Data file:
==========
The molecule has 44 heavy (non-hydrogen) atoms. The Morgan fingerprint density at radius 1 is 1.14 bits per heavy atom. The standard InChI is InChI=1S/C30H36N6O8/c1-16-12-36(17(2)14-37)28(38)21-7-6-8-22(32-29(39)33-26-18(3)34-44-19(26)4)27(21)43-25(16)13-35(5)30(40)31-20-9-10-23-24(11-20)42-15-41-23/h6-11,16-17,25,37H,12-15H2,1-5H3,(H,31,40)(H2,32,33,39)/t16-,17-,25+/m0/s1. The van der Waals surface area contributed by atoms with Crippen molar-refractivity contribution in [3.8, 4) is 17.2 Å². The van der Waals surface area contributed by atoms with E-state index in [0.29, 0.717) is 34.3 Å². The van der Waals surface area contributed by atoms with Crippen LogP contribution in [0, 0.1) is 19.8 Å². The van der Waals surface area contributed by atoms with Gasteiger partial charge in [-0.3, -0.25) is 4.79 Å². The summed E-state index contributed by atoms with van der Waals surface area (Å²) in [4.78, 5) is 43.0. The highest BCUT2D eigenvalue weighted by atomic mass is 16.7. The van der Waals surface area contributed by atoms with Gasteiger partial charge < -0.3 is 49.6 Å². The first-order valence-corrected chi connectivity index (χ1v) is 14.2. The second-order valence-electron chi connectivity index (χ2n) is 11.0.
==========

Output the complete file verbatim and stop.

The molecule has 44 heavy (non-hydrogen) atoms. The Morgan fingerprint density at radius 1 is 1.14 bits per heavy atom. The standard InChI is InChI=1S/C30H36N6O8/c1-16-12-36(17(2)14-37)28(38)21-7-6-8-22(32-29(39)33-26-18(3)34-44-19(26)4)27(21)43-25(16)13-35(5)30(40)31-20-9-10-23-24(11-20)42-15-41-23/h6-11,16-17,25,37H,12-15H2,1-5H3,(H,31,40)(H2,32,33,39)/t16-,17-,25+/m0/s1. The van der Waals surface area contributed by atoms with Crippen molar-refractivity contribution in [3.8, 4) is 17.2 Å². The van der Waals surface area contributed by atoms with E-state index in [0.29, 0.717) is 34.3 Å². The van der Waals surface area contributed by atoms with Crippen LogP contribution in [0, 0.1) is 19.8 Å². The van der Waals surface area contributed by atoms with Gasteiger partial charge in [-0.3, -0.25) is 4.79 Å². The summed E-state index contributed by atoms with van der Waals surface area (Å²) in [4.78, 5) is 43.0. The highest BCUT2D eigenvalue weighted by atomic mass is 16.7. The van der Waals surface area contributed by atoms with Gasteiger partial charge < -0.3 is 49.6 Å². The first-order valence-corrected chi connectivity index (χ1v) is 14.2. The second-order valence-electron chi connectivity index (χ2n) is 11.0.